‘What you don’t understand is that at one time we had the greatest country in the world. Now it ain’t shit and it’s people like you who’ve ruined it. People who don’t stand up for the flag. Who don’t take their hat off when the anthem plays. Who won’t sacrifice. For years the politicians gave everything to people who were too fucked up to hold a job or too lazy to do anything but lay on their backs and pump out kids who end up in prison or on welfare. But your turn is over.’
This is one of the men from The Free talking, The Free being a vigilante group who track down and kill anyone who has the mark, the mark being a sort of state mandated test that colours your skin like a bruise if you’re the kind of person described above, leastways according to some people. Leroy Kervin, an Iraq war veteran, is fleeing in the company of his girlfriend Jeanette, the two of them trying to find a place where they wont be persecuted for the fact that Jeanette has the mark. Except, of course, Leroy isn’t going anywhere. He is laid up, in a coma, having injured himself when he woke, finally lucid, after months of being lost in his own head, worried that the lucidity wouldn’t last. Leroy is fighting for his life – and while he fights, his dream self struggles on, pursued by marines and various members of The Free, double crossed by boat engineers and confounded at every step.
But Leroy is not the only focus of Vlautin’s fourth novel. The perspective shifts between Leroy, a beleaguered nurse called Pauline and a guy called Freddie McCall with occasional interludes from Leroy’s mum Darla. Pauline befriends a young girl called Jo who has shacked up with some wrong uns and developed abcesses on her legs (Pauline sees something of herself in Jo and wants to save her – but the thing about people who need saving is they rarely know how they can be). Freddie is doing his best, but his marriage has failed and he is about to lose his house despite working two jobs and sleeping about two hours a night; a business opportunity offers some promise that things could get better but we know things can’t really get much better for Freddie or indeed any of these people. And Darla works a till in a nearby convenience store, looking drawn as she sits with her son reading him science fiction novels that maybe he can’t hear.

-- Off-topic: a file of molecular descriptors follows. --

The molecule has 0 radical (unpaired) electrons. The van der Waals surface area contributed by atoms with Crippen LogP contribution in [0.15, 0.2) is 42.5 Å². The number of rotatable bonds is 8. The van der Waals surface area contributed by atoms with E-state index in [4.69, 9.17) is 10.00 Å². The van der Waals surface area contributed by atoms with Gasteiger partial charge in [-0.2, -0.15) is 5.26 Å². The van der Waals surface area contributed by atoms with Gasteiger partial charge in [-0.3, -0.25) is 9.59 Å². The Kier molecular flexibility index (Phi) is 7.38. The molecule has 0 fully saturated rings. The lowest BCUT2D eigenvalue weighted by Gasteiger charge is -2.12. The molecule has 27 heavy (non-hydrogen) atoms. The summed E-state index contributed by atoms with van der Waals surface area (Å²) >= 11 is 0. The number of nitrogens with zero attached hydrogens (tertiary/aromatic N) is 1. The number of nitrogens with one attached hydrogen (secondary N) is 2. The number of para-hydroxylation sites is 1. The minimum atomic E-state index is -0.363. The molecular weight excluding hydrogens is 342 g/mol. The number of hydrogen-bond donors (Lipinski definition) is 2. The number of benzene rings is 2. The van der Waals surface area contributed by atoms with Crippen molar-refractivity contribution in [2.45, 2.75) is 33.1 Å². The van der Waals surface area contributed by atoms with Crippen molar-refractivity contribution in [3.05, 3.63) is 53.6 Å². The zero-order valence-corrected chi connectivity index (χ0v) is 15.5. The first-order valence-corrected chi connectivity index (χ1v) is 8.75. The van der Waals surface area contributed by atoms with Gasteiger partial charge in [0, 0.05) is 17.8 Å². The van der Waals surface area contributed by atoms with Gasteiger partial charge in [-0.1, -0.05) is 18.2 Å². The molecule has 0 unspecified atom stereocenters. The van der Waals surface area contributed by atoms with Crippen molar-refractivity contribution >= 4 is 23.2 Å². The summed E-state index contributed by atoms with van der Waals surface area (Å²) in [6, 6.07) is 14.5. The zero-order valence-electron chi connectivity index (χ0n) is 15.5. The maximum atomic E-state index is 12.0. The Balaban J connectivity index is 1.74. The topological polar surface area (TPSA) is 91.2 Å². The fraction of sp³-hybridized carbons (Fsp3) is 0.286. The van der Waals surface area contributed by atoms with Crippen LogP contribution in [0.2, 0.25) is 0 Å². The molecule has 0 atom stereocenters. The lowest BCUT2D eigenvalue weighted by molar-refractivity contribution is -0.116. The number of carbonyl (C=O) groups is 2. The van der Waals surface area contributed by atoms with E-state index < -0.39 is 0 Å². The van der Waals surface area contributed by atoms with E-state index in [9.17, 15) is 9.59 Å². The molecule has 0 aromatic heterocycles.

This is the Vlautin heartland: stories of the kinds of people that the very rich would no doubt despise and dismiss, living painful lives, finding odd moments of kindness in the early hours of the morning over a bag of doughnut holes – but there is no sense of Vlautin treading ground. The fantasy element of the book – whilst not as strong as the Freddie and Pauline sections – shows how he is pushing himself to try something new (and parts of it resemble Paul Auster’s Man in the Dark), as do the random intercuts with characters who deserve stories in their own right (such as the sweet and strange old man Freddie sells his trains to). The way in which damaged people rub alongside each other makes for a tremendously affecting read, though. Here is Pauline on a date, talking to a fella who obviously likes her. Everything you need to know about Pauline is here:
“I’m not going to end up doing your laundry, and calling to see where you are. I’m not… I’m not going to fix you dinner to hear you say you hate it, or for you to not say anything at all. I’m not going to do any of that. If you say I’m too fat or if you start being mean to me or make me feel bad about myself, I won’t ever see you again.”
There are similarities to both Steinbeck and Haruf, but Vlautin has something all of his own, something that lurks in the interstices of his simple, undeclarative sentences, a pragmatic kindness, a knowledge that his people may not make it out the other side in one piece and yet for all that life goes on, in spite of hard times. As with his earlier novels, The Motel Life, Northline and Lean on Pete you come away from Vlautin painfully aware of the blessings of your life, cherishing what you have and maybe others don’t.
Any Cop?: Vlautin fans have nothing to worry about. If you’ve read any or all of his earlier books, and warmed to what it is he does, then you are in safe hands here.